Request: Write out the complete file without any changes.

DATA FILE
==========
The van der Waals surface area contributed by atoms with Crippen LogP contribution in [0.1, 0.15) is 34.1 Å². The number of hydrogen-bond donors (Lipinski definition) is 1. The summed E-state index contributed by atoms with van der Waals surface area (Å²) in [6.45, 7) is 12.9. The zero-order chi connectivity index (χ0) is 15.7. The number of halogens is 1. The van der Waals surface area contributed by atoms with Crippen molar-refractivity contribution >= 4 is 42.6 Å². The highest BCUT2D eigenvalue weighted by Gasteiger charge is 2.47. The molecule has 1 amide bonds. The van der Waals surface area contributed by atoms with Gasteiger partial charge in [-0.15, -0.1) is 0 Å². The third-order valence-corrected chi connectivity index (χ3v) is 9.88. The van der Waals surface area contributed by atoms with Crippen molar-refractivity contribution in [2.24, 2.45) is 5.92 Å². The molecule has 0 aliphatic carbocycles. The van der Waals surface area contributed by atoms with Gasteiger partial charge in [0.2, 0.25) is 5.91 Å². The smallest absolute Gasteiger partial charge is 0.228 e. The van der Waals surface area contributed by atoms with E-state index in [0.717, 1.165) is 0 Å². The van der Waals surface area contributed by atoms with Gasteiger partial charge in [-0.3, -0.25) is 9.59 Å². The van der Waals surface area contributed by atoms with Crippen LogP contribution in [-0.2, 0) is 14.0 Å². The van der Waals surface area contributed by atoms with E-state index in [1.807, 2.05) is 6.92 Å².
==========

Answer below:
The van der Waals surface area contributed by atoms with Crippen LogP contribution in [0.1, 0.15) is 34.1 Å². The number of hydrogen-bond donors (Lipinski definition) is 1. The summed E-state index contributed by atoms with van der Waals surface area (Å²) in [6.45, 7) is 12.9. The zero-order chi connectivity index (χ0) is 15.7. The number of halogens is 1. The van der Waals surface area contributed by atoms with Crippen molar-refractivity contribution >= 4 is 42.6 Å². The highest BCUT2D eigenvalue weighted by Gasteiger charge is 2.47. The molecule has 1 amide bonds. The van der Waals surface area contributed by atoms with Gasteiger partial charge in [-0.15, -0.1) is 0 Å². The third-order valence-corrected chi connectivity index (χ3v) is 9.88. The van der Waals surface area contributed by atoms with Crippen molar-refractivity contribution in [2.24, 2.45) is 5.92 Å². The molecule has 0 aliphatic carbocycles. The van der Waals surface area contributed by atoms with Gasteiger partial charge in [0.2, 0.25) is 5.91 Å². The smallest absolute Gasteiger partial charge is 0.228 e. The van der Waals surface area contributed by atoms with E-state index in [0.717, 1.165) is 0 Å². The van der Waals surface area contributed by atoms with Gasteiger partial charge in [-0.3, -0.25) is 9.59 Å². The van der Waals surface area contributed by atoms with Crippen LogP contribution in [-0.2, 0) is 14.0 Å². The van der Waals surface area contributed by atoms with E-state index in [1.807, 2.05) is 6.92 Å².